Iv-D Rendering Images

We use Blender’s444The Blender Project – http://www.blender.org/ inbuilt Cycles path-tracing engine for rendering. This Monte Carlo method traces the paths of many light rays per pixel, scattering light stochastically off physically-based materials in the scene until they reach illuminants. A GPU implementation is available for processing large numbers of rays simultaneously () to achieve noise-free and photorealistic images. We rendered a generic SynthesEyes dataset of 11,382 images covering of viewpoint (i.e. head pose) variation and of gaze variation. We sampled eye colour and environmental lighting randomly for each image. Each rendering took on average using a commodity GPU (Nvidia GTX660). As a result we can specify and render a cleanly-labelled dataset in under a day on a single machine – a fraction of the time taken by traditional data collection procedures [8].

V Experiments

We evaluated the usefulness of our synthetic data generation method on two sample problems, eye-shape registration and appearance-based gaze estimation.

Eye-shape registration attempts to detect anatomical landmarks of the eye – eyelids, iris and the pupil. Such approaches either attempt to model the shape of the eye directly by relying on low-level image features, e.g. edges [31, 32] or by using statistically learnt deformable models [33]. Compared to Alabort-i Medina et al. [33], our dataset has been automatically labelled. This guarantees consistent labels across viewpoints and people, avoiding human error.

Appearance-based gaze estimation systems learn a mapping directly from eye image pixels to gaze direction. While most previous approaches focused on person-dependent training scenarios which require training data from the target user, recently more attention has been paid to person-independent training [8, 9, 34, 35]. The training dataset is required to cover the potential changes in appearance with different eye shapes, arbitrary head poses, gaze directions, and illumination conditions. Compared to Sugano et al. [9], our method can provide a wider range of illumination conditions which can be beneficial to handle the unknown illumination condition in the target domain.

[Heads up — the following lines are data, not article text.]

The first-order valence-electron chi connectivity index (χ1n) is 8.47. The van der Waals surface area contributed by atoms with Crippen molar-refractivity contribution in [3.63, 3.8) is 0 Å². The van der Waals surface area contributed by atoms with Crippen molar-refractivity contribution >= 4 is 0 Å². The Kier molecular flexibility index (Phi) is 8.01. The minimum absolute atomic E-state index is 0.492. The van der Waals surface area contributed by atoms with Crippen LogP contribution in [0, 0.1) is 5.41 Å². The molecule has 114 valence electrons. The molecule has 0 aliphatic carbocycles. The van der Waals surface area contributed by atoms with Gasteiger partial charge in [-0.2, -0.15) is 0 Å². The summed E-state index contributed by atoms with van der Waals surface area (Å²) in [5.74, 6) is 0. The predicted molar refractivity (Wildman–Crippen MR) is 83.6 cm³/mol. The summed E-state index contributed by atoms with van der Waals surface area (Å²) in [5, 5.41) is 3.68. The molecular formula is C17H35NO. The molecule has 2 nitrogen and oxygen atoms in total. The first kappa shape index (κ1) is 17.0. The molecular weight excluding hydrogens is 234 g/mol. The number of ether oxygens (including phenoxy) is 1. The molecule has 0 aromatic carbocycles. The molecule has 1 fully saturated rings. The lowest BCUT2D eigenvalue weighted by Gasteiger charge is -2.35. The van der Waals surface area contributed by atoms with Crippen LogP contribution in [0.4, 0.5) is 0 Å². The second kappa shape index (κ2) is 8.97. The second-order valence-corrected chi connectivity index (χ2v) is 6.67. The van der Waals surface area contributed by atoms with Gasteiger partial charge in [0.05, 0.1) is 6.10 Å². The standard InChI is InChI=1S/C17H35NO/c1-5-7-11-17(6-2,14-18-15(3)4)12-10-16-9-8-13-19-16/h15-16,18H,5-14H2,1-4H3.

V-a Eye-Shape Registration

As our method can reliably generate consistent landmark location training data, we used it for training a Constrained Local Neural Field (CLNF) [36] deformable model. We conducted experiments to evaluate the generalizability of our approach on two different use cases: eyelid registration in-the-wild, and iris tracking from webcams.

Eyelid Registration In the Wild

Fig. 8: We outperform the state-of-the-art for eyelid-registration in the wild. The right plot shows how performance degrades for training data without important degrees of variation: realistic lighting and eyelid movement.
Fig. 9: We perform comparably with state-of-the-art for iris-registration on in-the-wild webcam images.

We performed an experiment to see how our system generalizes on unseen and unconstrained images. We used the validation datasets from the 300 Faces In-the-Wild (300-W) challenge [37] which contain labels for eyelid boundaries. We tested all of the approaches on the 830 (out of 1026) test images. We discarded images that did not contain visible eyes (occluded by hair or sunglasses) or where face detection failed for other comparison systems used in our experiment.

We trained CLNF patch experts using the generic SynthesEyes dataset and used the 3D landmark locations to construct a Point Distribution Model (PDM) using Principal Component Analysis. As our rendered images did not contain closed eyes we generated extra closed eye landmark labels by moving the upper eyelid down to lower one or meeting both eyelids halfway. We initialized our approach by using the face-CLNF [36] facial landmark detector. To compare using synthetic or real training images, we trained an eyelid CLNF model on 300-W images, but used the same PDM used for synthetic data (CLNF 300-W). We also compared our approach with the following state-of-the-art facial landmark detectors trained on in-the-wild data: CLNF [36], Supervised Descent Method (SDM) [38], Discriminative Response Map Fitting (DRMF) [39], and tree based face and landmark detector [40].